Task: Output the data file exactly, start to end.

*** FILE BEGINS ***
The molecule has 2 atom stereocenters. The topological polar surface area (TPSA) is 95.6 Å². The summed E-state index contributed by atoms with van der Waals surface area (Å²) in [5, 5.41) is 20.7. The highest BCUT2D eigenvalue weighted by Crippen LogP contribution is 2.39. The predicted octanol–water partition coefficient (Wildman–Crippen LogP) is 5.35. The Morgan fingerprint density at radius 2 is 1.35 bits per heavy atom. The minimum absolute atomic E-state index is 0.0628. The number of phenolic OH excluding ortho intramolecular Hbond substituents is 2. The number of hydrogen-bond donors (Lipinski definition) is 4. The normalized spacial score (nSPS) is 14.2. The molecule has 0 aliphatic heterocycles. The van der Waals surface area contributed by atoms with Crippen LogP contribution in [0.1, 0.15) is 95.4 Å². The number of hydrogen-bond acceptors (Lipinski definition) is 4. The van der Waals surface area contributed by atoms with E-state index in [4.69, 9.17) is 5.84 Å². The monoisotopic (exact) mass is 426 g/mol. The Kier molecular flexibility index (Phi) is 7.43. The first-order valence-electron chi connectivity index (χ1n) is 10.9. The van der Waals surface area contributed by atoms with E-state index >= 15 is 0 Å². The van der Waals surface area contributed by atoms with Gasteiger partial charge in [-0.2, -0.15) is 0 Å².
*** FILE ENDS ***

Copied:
The molecule has 2 atom stereocenters. The topological polar surface area (TPSA) is 95.6 Å². The summed E-state index contributed by atoms with van der Waals surface area (Å²) in [5, 5.41) is 20.7. The highest BCUT2D eigenvalue weighted by Crippen LogP contribution is 2.39. The predicted octanol–water partition coefficient (Wildman–Crippen LogP) is 5.35. The Morgan fingerprint density at radius 2 is 1.35 bits per heavy atom. The minimum absolute atomic E-state index is 0.0628. The number of phenolic OH excluding ortho intramolecular Hbond substituents is 2. The number of hydrogen-bond donors (Lipinski definition) is 4. The normalized spacial score (nSPS) is 14.2. The molecule has 0 aliphatic heterocycles. The van der Waals surface area contributed by atoms with Crippen LogP contribution in [0.1, 0.15) is 95.4 Å². The number of hydrogen-bond acceptors (Lipinski definition) is 4. The van der Waals surface area contributed by atoms with E-state index in [4.69, 9.17) is 5.84 Å². The monoisotopic (exact) mass is 426 g/mol. The Kier molecular flexibility index (Phi) is 7.43. The first-order valence-electron chi connectivity index (χ1n) is 10.9. The van der Waals surface area contributed by atoms with E-state index >= 15 is 0 Å². The van der Waals surface area contributed by atoms with Gasteiger partial charge in [-0.2, -0.15) is 0 Å².